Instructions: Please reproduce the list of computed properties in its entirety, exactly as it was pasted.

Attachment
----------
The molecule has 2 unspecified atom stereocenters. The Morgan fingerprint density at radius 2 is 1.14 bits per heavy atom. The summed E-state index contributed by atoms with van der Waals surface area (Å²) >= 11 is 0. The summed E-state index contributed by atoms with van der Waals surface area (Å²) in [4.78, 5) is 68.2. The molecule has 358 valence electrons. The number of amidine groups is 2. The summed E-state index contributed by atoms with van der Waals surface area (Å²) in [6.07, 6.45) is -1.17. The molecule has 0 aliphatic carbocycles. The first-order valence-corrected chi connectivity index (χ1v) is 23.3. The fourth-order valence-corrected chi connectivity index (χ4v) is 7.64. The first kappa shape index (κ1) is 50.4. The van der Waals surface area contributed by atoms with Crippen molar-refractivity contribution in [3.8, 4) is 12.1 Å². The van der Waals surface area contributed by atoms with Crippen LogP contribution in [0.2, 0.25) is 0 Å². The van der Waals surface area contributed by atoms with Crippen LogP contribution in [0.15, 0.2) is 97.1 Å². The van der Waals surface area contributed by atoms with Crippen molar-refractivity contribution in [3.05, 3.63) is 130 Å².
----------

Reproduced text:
The molecule has 2 unspecified atom stereocenters. The Morgan fingerprint density at radius 2 is 1.14 bits per heavy atom. The summed E-state index contributed by atoms with van der Waals surface area (Å²) >= 11 is 0. The summed E-state index contributed by atoms with van der Waals surface area (Å²) in [4.78, 5) is 68.2. The molecule has 358 valence electrons. The number of amidine groups is 2. The summed E-state index contributed by atoms with van der Waals surface area (Å²) in [6.07, 6.45) is -1.17. The molecule has 0 aliphatic carbocycles. The first-order valence-corrected chi connectivity index (χ1v) is 23.3. The fourth-order valence-corrected chi connectivity index (χ4v) is 7.64. The first kappa shape index (κ1) is 50.4. The van der Waals surface area contributed by atoms with Crippen molar-refractivity contribution in [3.8, 4) is 12.1 Å². The van der Waals surface area contributed by atoms with Crippen LogP contribution in [0.2, 0.25) is 0 Å². The van der Waals surface area contributed by atoms with Crippen LogP contribution in [0.15, 0.2) is 97.1 Å². The van der Waals surface area contributed by atoms with Crippen molar-refractivity contribution in [3.05, 3.63) is 130 Å².